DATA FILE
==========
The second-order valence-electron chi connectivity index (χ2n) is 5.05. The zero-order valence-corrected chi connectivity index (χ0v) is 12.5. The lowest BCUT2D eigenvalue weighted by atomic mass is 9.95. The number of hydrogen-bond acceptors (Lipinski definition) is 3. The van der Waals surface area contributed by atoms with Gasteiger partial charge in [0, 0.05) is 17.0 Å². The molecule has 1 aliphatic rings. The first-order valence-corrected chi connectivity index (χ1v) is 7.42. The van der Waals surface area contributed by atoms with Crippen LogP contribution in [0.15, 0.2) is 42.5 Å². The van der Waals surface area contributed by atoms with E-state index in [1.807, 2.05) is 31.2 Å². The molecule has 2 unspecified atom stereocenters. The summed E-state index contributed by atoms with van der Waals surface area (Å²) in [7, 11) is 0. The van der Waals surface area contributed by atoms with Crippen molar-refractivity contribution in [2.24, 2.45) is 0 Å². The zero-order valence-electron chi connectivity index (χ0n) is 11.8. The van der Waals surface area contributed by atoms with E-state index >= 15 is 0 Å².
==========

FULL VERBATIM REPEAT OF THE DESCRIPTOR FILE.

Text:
The second-order valence-electron chi connectivity index (χ2n) is 5.05. The zero-order valence-corrected chi connectivity index (χ0v) is 12.5. The lowest BCUT2D eigenvalue weighted by atomic mass is 9.95. The number of hydrogen-bond acceptors (Lipinski definition) is 3. The van der Waals surface area contributed by atoms with Gasteiger partial charge in [0, 0.05) is 17.0 Å². The molecule has 1 aliphatic rings. The first-order valence-corrected chi connectivity index (χ1v) is 7.42. The van der Waals surface area contributed by atoms with Crippen LogP contribution in [0.15, 0.2) is 42.5 Å². The van der Waals surface area contributed by atoms with E-state index in [1.807, 2.05) is 31.2 Å². The molecule has 2 unspecified atom stereocenters. The summed E-state index contributed by atoms with van der Waals surface area (Å²) in [7, 11) is 0. The van der Waals surface area contributed by atoms with Crippen molar-refractivity contribution in [2.24, 2.45) is 0 Å². The zero-order valence-electron chi connectivity index (χ0n) is 11.8. The van der Waals surface area contributed by atoms with E-state index >= 15 is 0 Å².